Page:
In Europe, crash restraint systems such as airbags are tested almost exclusively with crash test dummies based on the physical characteristics of men. Consequently, these systems are primarily evaluated for their efficacy in protecting male occupants during accidents. However, considering the physical differences between men and women, including differences in muscle and fat distribution, this approach poses a significant safety concern for women.

Local public transport also has considerable room for improvement, for example with regard to safety in the event of accidents and abrupt driving manoeuvres. A directive from the European Council mandates that vehicles carrying more than nine passengers must feature handrails positioned at a height between 80 to 190 centimetres. The average German woman is 1.65 metres tall and therefore cannot easily reach handholds placed at a height of 1.90 metres. As a result, many women use lower support options to support themselves, such as seat backrests or other lower objects that were not initially designed for this purpose. This makes them less stable on average and increases their risk of injury during braking or acceleration manoeuvres.

Disregarding gender differences can sometimes lead to unhealthy behaviour. According to a study conducted in 2011, 41 percent of surveyed women stated that they have avoided or reduced their liquid intake when travelling by train, even when thirsty. The reason for this was to avoid having to use the public toilets available, due to poor hygiene conditions.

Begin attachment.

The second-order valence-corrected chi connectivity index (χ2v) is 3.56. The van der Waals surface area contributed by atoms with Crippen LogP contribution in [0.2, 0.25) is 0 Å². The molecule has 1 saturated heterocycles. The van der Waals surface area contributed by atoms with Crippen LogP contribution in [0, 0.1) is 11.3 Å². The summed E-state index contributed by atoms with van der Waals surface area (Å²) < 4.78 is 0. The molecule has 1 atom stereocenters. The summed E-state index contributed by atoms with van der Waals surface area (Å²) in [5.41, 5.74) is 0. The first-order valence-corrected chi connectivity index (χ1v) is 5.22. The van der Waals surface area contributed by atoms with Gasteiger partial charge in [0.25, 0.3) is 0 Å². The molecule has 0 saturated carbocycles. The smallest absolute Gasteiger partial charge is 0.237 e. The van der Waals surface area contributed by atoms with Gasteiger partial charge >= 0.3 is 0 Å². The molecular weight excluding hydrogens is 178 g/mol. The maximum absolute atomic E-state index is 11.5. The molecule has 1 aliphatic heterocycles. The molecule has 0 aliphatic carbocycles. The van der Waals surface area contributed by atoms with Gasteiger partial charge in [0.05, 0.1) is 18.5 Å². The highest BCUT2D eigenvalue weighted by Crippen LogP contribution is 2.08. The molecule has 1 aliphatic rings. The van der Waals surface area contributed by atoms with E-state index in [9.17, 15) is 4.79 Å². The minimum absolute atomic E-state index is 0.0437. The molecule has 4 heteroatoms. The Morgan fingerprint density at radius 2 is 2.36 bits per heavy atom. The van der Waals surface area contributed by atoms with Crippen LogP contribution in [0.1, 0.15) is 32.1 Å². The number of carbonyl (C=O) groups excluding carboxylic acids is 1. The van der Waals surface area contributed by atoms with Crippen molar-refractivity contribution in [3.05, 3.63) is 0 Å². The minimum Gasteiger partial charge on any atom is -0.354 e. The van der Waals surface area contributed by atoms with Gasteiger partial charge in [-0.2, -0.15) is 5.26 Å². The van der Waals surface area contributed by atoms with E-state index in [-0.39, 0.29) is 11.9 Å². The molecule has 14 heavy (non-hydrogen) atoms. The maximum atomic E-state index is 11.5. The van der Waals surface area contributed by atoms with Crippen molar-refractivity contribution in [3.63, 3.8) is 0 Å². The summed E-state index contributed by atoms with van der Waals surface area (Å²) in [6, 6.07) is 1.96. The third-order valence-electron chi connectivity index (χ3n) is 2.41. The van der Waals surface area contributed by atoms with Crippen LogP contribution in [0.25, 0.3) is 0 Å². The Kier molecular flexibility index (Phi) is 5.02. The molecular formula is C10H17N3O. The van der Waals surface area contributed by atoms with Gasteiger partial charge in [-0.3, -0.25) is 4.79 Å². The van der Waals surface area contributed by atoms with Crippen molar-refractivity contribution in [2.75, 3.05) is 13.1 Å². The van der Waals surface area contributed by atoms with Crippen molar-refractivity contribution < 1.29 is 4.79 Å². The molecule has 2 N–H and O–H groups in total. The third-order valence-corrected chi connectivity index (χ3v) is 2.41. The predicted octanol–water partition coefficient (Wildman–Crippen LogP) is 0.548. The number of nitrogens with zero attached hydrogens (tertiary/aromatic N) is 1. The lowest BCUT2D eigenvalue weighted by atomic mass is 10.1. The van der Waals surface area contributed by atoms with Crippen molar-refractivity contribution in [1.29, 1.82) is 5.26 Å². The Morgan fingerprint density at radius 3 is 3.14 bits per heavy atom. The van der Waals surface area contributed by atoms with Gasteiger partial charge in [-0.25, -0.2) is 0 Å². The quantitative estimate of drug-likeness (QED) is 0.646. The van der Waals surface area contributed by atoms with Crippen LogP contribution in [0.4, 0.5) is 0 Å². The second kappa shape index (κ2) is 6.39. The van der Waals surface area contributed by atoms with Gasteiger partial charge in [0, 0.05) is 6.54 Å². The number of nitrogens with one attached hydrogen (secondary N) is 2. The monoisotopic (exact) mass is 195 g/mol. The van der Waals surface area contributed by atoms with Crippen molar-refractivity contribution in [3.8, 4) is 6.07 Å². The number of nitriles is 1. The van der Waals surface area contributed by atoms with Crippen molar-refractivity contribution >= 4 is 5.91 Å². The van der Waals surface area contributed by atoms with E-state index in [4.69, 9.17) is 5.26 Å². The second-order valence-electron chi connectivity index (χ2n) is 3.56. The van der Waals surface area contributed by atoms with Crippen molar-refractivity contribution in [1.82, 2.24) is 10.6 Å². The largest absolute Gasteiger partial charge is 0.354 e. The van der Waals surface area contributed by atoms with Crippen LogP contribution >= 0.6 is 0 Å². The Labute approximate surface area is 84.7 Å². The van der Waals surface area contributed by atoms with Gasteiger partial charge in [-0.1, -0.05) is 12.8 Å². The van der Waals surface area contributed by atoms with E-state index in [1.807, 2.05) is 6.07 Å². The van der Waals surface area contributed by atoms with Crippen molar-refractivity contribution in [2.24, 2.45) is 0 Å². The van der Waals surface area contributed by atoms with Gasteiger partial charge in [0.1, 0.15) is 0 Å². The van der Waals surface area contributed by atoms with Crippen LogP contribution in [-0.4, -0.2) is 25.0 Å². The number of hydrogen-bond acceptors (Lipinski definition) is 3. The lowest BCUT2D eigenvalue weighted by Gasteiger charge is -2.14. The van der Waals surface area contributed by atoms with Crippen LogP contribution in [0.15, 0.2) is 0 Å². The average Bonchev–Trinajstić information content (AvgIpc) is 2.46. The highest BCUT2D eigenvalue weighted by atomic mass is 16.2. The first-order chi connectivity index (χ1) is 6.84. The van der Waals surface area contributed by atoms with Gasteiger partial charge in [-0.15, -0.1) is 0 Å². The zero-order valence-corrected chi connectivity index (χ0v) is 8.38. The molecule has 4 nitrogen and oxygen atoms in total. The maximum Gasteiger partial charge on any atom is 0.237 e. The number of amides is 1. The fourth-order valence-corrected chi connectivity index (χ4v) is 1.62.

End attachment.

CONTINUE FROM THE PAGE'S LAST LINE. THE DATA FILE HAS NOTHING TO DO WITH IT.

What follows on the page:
Next in line – from observation to action

"My hope is that when people read our study, they will experience the same eureka moment that we did," says Gebhardt. She explains that at the moment, the transport system is primarily designed and constructed by and for men. This leads to women's safety, functionality and sanitary requirements not being sufficiently taken into account in the planning and actual design of transport vehicles and systems. The study conducted by Gebhardt, Nägele and Brost is therefore directed in particular at policymakers and stakeholders involved in the design of modes of transport.

We need more gender-specific data studies to reveal blind spots.

Laura Gebhardt, DLR Institute of Transport Research

"We are talking about a group that makes up half of the population, not a small minority," says Brost. Gebhardt's wish for the future: "We need more gender-specific data studies to reveal such blind spots. We can and should use this knowledge as a basis for addressing the gender gap."

Laura Gebhardt

Mirko Goletz

Laura Gebhardt is a geographer and sociologist who leads the 'User-centered design of transport modes' research group at the DLR Institute of Transport Research. Her research primarily focuses on investigating the mobility needs of different demographics and deriving design implications for transport modes accordingly.

Sophie Nägele

Sophie Nägele is a psychologist specialising in researching the transport design requirements of various user demographics. She is a research associate at the DLR Institute of Transport Research.

Mascha Brost is an engineer. One focus of her research is the design of vehicles for more sustainable mobility. She is group leader of the Road Vehicles and Digital Systems group at the DLR Institute of Vehicle Concepts.

An article by Stefanie Huland from the DLRmagazine 175


Editorial team DLRmagazine